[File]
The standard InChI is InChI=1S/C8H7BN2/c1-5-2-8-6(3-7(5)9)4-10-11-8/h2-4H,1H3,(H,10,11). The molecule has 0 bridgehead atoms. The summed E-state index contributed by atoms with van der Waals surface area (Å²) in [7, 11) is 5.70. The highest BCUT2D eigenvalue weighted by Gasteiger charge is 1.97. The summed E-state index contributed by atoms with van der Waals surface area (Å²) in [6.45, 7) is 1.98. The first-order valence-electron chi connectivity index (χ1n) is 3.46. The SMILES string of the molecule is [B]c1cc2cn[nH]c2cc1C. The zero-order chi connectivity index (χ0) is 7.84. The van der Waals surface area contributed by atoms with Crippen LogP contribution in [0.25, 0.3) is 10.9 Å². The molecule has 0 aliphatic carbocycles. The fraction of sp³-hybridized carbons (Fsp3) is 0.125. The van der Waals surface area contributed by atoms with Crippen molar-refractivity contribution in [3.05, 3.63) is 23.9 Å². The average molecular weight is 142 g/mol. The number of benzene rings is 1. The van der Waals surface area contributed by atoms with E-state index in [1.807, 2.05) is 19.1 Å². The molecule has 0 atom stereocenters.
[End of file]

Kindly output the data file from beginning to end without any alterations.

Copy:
The standard InChI is InChI=1S/C8H7BN2/c1-5-2-8-6(3-7(5)9)4-10-11-8/h2-4H,1H3,(H,10,11). The molecule has 0 bridgehead atoms. The summed E-state index contributed by atoms with van der Waals surface area (Å²) in [7, 11) is 5.70. The highest BCUT2D eigenvalue weighted by Gasteiger charge is 1.97. The summed E-state index contributed by atoms with van der Waals surface area (Å²) in [6.45, 7) is 1.98. The first-order valence-electron chi connectivity index (χ1n) is 3.46. The SMILES string of the molecule is [B]c1cc2cn[nH]c2cc1C. The zero-order chi connectivity index (χ0) is 7.84. The van der Waals surface area contributed by atoms with Crippen LogP contribution in [0.25, 0.3) is 10.9 Å². The molecule has 0 aliphatic carbocycles. The fraction of sp³-hybridized carbons (Fsp3) is 0.125. The van der Waals surface area contributed by atoms with Crippen molar-refractivity contribution in [3.05, 3.63) is 23.9 Å². The average molecular weight is 142 g/mol. The number of benzene rings is 1. The van der Waals surface area contributed by atoms with E-state index in [1.807, 2.05) is 19.1 Å². The molecule has 0 atom stereocenters.